Big South Fork of the Cumberland River: Sportfishing licenses from either state are recognized from Leatherwood Ford Bridge (Hwy. 279) in Tennessee, downstream to the Hwy. 92 bridge at Yamacraw, Kentucky. Creel limits and other regulations of the state where the license was issued apply.

Kentucky Lake: Each state will recognize the sport fishing licenses for the other state on the portion of Kentucky Lake south of the Eggners Ferry Bridge (US 68 & Hwy. 80) in Kentucky and north of the Governor Ned McWherter Bridge (US 79 & Hwy. 76) in Tennessee. This includes all embayments and tributaries within this portion of Kentucky Lake except the Blood River embayment. Blood River embayment shall be defined as a straight line between opposite points where the embayment connects to the main body of Kentucky Lake. A sport fishing license holder from either state may fish from the bank or attach legal sport fishing trot or limb lines in this described portion of Kentucky Lake. Sport fishing license holders shall abide by the regulations of the state in whose waters they are fishing. Wildlife enforcement officials in either state shall have the right to inspect the licenses, permits, catches and equipment of any person on this portion of Kentucky Lake subject to the laws of either state.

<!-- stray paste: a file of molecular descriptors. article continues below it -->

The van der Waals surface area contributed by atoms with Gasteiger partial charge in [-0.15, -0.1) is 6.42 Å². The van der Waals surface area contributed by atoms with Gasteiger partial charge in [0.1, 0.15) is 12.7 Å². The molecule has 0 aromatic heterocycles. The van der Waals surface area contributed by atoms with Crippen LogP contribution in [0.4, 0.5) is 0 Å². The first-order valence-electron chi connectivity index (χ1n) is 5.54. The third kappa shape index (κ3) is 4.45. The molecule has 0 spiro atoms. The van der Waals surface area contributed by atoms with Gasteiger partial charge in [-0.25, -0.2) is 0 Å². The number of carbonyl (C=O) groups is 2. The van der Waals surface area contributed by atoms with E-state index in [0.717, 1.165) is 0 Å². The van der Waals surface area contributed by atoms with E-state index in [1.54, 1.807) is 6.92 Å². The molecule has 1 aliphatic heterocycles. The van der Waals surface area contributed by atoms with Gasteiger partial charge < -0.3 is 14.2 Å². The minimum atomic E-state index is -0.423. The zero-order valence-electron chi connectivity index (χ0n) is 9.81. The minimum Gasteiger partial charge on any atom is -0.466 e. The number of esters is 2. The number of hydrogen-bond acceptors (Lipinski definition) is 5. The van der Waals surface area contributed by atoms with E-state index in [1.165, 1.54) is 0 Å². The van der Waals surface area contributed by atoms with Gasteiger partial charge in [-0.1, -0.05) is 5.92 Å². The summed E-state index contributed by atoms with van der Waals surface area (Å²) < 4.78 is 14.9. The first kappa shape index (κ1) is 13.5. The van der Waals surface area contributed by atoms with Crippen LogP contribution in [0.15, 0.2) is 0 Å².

Persons possessing a valid sportfishing license in either state may fish in the Mississippi River and its backwaters within the boundaries of the other state and any oxbow lakes through which the Missouri-Tennessee boundary passes. They may fish from or attach any device or equipment to land under the jurisdiction of the other state. Persons licensed in only one state may not fish in the Mississippi River tributaries of the other state. Anglers must comply with the fishing regulations of the state where they are fishing and when fishing where they are not licensed will comply with the most restrictive state’s regulation. Persons legally exempted from license requirements of either state are entitled to these privileges and provisions. Except where it is shown to be elsewhere, the center of the U.S. Army Corps of Engineers navigation channel will be the boundary between Tennessee and Missouri. 

North Carolina